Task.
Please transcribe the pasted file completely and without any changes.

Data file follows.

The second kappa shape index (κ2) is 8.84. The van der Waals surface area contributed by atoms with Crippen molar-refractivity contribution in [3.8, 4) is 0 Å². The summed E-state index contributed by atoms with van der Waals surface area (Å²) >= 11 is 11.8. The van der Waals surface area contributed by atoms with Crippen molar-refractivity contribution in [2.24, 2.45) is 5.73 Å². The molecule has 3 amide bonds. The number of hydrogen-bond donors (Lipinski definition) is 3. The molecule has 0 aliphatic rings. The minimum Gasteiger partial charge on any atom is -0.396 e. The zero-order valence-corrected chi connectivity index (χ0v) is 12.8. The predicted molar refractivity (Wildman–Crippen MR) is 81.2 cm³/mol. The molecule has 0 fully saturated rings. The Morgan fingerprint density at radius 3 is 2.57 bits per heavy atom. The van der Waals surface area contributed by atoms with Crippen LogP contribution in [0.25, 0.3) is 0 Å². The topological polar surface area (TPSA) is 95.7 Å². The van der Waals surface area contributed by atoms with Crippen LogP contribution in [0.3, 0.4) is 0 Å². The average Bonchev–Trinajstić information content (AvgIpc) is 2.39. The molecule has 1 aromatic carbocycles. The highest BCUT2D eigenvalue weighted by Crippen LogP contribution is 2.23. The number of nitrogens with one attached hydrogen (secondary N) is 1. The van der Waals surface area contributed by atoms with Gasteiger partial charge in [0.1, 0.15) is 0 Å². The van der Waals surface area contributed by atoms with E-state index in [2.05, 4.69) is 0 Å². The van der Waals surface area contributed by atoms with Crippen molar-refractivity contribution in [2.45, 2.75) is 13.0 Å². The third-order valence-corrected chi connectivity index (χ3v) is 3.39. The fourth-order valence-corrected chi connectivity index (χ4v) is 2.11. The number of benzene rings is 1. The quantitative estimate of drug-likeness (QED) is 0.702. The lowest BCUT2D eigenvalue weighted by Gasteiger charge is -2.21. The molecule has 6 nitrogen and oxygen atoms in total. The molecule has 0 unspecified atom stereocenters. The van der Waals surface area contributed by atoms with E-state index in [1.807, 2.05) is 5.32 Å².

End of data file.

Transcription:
The second kappa shape index (κ2) is 8.84. The van der Waals surface area contributed by atoms with Crippen molar-refractivity contribution in [3.8, 4) is 0 Å². The summed E-state index contributed by atoms with van der Waals surface area (Å²) >= 11 is 11.8. The van der Waals surface area contributed by atoms with Crippen molar-refractivity contribution in [2.24, 2.45) is 5.73 Å². The molecule has 3 amide bonds. The number of hydrogen-bond donors (Lipinski definition) is 3. The molecule has 0 aliphatic rings. The minimum Gasteiger partial charge on any atom is -0.396 e. The zero-order valence-corrected chi connectivity index (χ0v) is 12.8. The predicted molar refractivity (Wildman–Crippen MR) is 81.2 cm³/mol. The molecule has 0 fully saturated rings. The Morgan fingerprint density at radius 3 is 2.57 bits per heavy atom. The van der Waals surface area contributed by atoms with Crippen LogP contribution in [0.25, 0.3) is 0 Å². The topological polar surface area (TPSA) is 95.7 Å². The van der Waals surface area contributed by atoms with Crippen LogP contribution in [0.3, 0.4) is 0 Å². The average Bonchev–Trinajstić information content (AvgIpc) is 2.39. The molecule has 1 aromatic carbocycles. The highest BCUT2D eigenvalue weighted by Crippen LogP contribution is 2.23. The number of nitrogens with one attached hydrogen (secondary N) is 1. The van der Waals surface area contributed by atoms with Gasteiger partial charge in [0.1, 0.15) is 0 Å². The van der Waals surface area contributed by atoms with E-state index in [2.05, 4.69) is 0 Å². The van der Waals surface area contributed by atoms with Crippen molar-refractivity contribution in [2.45, 2.75) is 13.0 Å². The third-order valence-corrected chi connectivity index (χ3v) is 3.39. The fourth-order valence-corrected chi connectivity index (χ4v) is 2.11. The number of benzene rings is 1. The quantitative estimate of drug-likeness (QED) is 0.702. The lowest BCUT2D eigenvalue weighted by Gasteiger charge is -2.21. The molecule has 6 nitrogen and oxygen atoms in total. The molecule has 0 unspecified atom stereocenters. The van der Waals surface area contributed by atoms with E-state index in [1.807, 2.05) is 5.32 Å².